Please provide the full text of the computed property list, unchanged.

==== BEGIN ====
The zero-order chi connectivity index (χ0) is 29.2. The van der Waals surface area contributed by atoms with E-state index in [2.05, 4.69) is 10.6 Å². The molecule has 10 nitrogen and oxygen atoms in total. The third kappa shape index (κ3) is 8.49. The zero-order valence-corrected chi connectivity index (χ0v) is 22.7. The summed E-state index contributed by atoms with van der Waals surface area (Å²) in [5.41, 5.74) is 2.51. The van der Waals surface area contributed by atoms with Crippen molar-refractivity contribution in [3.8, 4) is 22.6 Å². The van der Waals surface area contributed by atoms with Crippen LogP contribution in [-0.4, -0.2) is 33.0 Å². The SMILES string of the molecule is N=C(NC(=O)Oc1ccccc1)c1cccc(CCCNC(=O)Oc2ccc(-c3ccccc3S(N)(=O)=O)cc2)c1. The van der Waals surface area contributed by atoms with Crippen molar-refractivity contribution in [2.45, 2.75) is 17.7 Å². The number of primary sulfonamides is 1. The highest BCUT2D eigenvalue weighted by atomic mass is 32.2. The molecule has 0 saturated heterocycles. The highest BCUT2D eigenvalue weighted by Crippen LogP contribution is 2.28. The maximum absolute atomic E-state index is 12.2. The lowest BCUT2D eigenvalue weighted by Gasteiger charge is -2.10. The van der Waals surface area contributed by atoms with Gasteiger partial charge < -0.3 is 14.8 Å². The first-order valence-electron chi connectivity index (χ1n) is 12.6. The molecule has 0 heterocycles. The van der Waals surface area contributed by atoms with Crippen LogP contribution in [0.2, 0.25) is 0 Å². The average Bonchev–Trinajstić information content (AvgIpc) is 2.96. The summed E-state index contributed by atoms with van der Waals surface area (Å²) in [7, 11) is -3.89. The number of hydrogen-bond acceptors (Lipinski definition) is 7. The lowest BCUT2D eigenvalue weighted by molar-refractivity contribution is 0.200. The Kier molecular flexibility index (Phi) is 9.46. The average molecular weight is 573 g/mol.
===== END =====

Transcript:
The zero-order chi connectivity index (χ0) is 29.2. The van der Waals surface area contributed by atoms with E-state index in [2.05, 4.69) is 10.6 Å². The molecule has 10 nitrogen and oxygen atoms in total. The third kappa shape index (κ3) is 8.49. The zero-order valence-corrected chi connectivity index (χ0v) is 22.7. The summed E-state index contributed by atoms with van der Waals surface area (Å²) in [5.41, 5.74) is 2.51. The van der Waals surface area contributed by atoms with Crippen molar-refractivity contribution in [3.8, 4) is 22.6 Å². The van der Waals surface area contributed by atoms with Crippen LogP contribution in [-0.4, -0.2) is 33.0 Å². The SMILES string of the molecule is N=C(NC(=O)Oc1ccccc1)c1cccc(CCCNC(=O)Oc2ccc(-c3ccccc3S(N)(=O)=O)cc2)c1. The van der Waals surface area contributed by atoms with Crippen molar-refractivity contribution in [2.45, 2.75) is 17.7 Å². The number of primary sulfonamides is 1. The highest BCUT2D eigenvalue weighted by atomic mass is 32.2. The molecule has 0 saturated heterocycles. The highest BCUT2D eigenvalue weighted by Crippen LogP contribution is 2.28. The maximum absolute atomic E-state index is 12.2. The lowest BCUT2D eigenvalue weighted by Gasteiger charge is -2.10. The van der Waals surface area contributed by atoms with Gasteiger partial charge < -0.3 is 14.8 Å². The first-order valence-electron chi connectivity index (χ1n) is 12.6. The molecule has 0 heterocycles. The van der Waals surface area contributed by atoms with Crippen LogP contribution in [0.2, 0.25) is 0 Å². The average Bonchev–Trinajstić information content (AvgIpc) is 2.96. The summed E-state index contributed by atoms with van der Waals surface area (Å²) in [7, 11) is -3.89. The number of hydrogen-bond acceptors (Lipinski definition) is 7. The lowest BCUT2D eigenvalue weighted by molar-refractivity contribution is 0.200. The Kier molecular flexibility index (Phi) is 9.46. The average molecular weight is 573 g/mol.